Now here I experienced something new. In this pnson I met up with two men deported from America for certain crimes etc. The Japs had used Taiwanese to help with the guarding of us P.O.W.'s in this prison and I found out that these couple of guys were trading pills to the Taiwanese for more food. Now when we arrived in this prison these guys were very interested where us 'Limeys' came from, telling them meant their getting extra food, it was worth it.
Well, as I have said, we had nothing to do in the prison but watch the Americans play poker, pokey die and other such games. There must have been about two hundred Americans in the prison and the usual forty British. They treated us very well with what they had, because as I have said coming off a sunken ship we had nothing. Now and again we would hear machine-gunning and we would make for the barred windows and see the dog fights with the Jap Zeros and the American P38. This was a wonderful sight and it gave us more heart to carry on this miserable life. God knows how much longer one's body and soul could stand it, and again the thought of home came uppermost so it was a case of soldiering on.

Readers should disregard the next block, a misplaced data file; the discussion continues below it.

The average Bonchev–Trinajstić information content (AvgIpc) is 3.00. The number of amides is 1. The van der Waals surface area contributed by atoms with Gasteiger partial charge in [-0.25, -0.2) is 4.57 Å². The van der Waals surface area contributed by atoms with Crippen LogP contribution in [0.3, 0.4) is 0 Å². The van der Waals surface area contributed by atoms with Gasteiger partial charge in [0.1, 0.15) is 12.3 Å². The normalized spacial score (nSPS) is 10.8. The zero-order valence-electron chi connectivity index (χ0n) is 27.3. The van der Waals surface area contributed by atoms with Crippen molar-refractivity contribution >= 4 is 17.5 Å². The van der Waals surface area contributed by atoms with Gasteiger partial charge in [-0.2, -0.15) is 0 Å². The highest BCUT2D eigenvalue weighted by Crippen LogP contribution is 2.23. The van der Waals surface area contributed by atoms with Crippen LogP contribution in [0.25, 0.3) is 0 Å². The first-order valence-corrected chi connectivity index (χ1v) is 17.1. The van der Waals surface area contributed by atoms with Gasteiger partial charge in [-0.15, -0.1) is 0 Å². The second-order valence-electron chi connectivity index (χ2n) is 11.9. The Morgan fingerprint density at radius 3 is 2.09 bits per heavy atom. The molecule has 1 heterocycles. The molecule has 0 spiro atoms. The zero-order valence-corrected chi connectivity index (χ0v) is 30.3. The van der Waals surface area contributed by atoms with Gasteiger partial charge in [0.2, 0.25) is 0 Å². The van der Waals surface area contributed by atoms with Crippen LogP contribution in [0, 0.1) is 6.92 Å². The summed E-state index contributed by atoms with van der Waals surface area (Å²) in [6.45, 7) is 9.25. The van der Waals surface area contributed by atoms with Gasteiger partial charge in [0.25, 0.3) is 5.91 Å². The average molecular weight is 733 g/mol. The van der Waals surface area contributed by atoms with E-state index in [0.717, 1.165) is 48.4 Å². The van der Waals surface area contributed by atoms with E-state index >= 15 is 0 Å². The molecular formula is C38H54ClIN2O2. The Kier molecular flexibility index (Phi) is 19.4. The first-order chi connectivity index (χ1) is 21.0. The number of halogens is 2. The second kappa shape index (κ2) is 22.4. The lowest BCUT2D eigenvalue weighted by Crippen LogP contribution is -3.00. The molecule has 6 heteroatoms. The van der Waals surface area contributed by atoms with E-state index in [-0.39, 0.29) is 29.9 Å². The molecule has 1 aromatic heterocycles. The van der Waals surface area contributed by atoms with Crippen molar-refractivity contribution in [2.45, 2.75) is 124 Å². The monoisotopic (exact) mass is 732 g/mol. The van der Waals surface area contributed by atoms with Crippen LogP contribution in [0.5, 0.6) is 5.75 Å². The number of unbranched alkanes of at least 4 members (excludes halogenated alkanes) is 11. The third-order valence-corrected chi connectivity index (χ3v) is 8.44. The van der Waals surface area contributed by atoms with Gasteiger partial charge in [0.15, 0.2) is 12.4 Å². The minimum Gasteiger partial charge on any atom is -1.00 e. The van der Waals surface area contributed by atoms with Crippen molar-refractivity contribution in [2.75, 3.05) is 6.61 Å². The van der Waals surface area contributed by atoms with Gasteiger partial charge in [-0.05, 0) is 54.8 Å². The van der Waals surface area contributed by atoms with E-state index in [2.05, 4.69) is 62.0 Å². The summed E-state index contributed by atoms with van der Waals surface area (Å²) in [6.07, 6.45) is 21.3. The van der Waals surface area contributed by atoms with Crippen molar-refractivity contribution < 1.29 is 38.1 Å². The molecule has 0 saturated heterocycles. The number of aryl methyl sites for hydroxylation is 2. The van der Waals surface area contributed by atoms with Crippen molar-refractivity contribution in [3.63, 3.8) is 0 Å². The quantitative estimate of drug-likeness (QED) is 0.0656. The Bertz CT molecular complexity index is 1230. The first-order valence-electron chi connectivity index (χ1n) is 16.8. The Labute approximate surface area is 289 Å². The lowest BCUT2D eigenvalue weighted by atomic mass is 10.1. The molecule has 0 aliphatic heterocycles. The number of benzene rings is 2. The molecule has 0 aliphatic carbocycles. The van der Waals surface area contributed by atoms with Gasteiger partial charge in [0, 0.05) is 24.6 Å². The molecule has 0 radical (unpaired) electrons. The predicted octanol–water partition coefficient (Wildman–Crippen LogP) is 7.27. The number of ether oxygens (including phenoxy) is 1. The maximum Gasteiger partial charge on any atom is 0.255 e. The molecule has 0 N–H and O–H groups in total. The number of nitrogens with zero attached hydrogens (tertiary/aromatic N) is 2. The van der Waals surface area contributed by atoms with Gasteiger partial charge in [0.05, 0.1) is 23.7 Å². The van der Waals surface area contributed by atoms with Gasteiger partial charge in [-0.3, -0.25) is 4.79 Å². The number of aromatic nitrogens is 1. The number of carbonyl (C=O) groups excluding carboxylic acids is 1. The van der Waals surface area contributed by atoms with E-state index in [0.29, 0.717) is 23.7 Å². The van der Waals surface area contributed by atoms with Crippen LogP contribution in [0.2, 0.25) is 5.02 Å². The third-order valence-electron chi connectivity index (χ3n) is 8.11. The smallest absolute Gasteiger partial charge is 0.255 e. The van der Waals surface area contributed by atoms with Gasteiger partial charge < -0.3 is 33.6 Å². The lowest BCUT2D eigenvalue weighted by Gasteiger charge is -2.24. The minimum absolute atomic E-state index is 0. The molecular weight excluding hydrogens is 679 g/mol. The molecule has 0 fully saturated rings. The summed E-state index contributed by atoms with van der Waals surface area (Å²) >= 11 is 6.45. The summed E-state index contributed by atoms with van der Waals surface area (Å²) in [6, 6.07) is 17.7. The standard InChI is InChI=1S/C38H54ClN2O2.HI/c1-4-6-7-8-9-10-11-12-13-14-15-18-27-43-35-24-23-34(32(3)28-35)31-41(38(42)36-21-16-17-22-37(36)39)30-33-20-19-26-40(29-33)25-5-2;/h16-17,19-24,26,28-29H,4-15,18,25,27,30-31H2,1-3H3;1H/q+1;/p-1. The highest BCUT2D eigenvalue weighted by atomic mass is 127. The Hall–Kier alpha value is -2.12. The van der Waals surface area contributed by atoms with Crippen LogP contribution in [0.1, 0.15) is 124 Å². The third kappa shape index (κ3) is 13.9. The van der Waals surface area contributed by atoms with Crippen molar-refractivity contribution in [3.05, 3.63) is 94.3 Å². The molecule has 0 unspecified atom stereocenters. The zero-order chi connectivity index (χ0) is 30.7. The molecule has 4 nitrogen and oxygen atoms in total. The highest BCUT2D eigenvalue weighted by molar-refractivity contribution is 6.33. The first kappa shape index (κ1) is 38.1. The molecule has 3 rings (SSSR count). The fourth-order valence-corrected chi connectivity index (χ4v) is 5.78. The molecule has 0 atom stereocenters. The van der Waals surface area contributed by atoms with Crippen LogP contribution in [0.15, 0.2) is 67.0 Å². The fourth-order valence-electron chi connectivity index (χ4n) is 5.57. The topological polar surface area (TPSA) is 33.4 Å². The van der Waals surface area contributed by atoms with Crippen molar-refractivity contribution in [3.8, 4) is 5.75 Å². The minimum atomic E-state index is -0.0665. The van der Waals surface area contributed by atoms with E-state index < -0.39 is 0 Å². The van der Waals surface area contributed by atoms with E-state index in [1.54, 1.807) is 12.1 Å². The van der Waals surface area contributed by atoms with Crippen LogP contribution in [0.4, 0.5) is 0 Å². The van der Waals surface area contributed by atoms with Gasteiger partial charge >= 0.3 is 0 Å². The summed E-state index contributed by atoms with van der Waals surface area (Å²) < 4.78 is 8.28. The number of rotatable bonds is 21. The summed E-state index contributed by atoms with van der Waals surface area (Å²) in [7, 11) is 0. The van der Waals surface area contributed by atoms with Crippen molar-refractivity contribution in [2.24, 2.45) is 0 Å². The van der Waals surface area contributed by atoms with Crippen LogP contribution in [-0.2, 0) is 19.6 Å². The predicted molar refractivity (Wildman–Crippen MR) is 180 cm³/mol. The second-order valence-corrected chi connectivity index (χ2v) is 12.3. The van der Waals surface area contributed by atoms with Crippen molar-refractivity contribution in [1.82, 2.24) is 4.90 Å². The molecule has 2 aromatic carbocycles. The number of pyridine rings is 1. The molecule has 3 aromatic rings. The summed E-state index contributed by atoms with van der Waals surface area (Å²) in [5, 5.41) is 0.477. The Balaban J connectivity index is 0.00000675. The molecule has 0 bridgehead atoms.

The Japs did not bother us a lot here, we had nowhere to go anyway, only lay and loll about waiting for the next meal of 'Lugal'. Now we were here for about two weeks and then a rumour went round that we were again to be on the move, where to was anyone's guess. But it happened. We were put in trucks and taken to the docks in Manila and put on board another ship, 'Not Again' I thought. The forty British boys kept together in the hold the best way we could, right up in one corner, the remainder were all American P.O.W.'s. Also on this ship there were some Jap V.I.P.'s returning to Japan. It was on this ship that I saw one of the best fights I have ever seen in my life.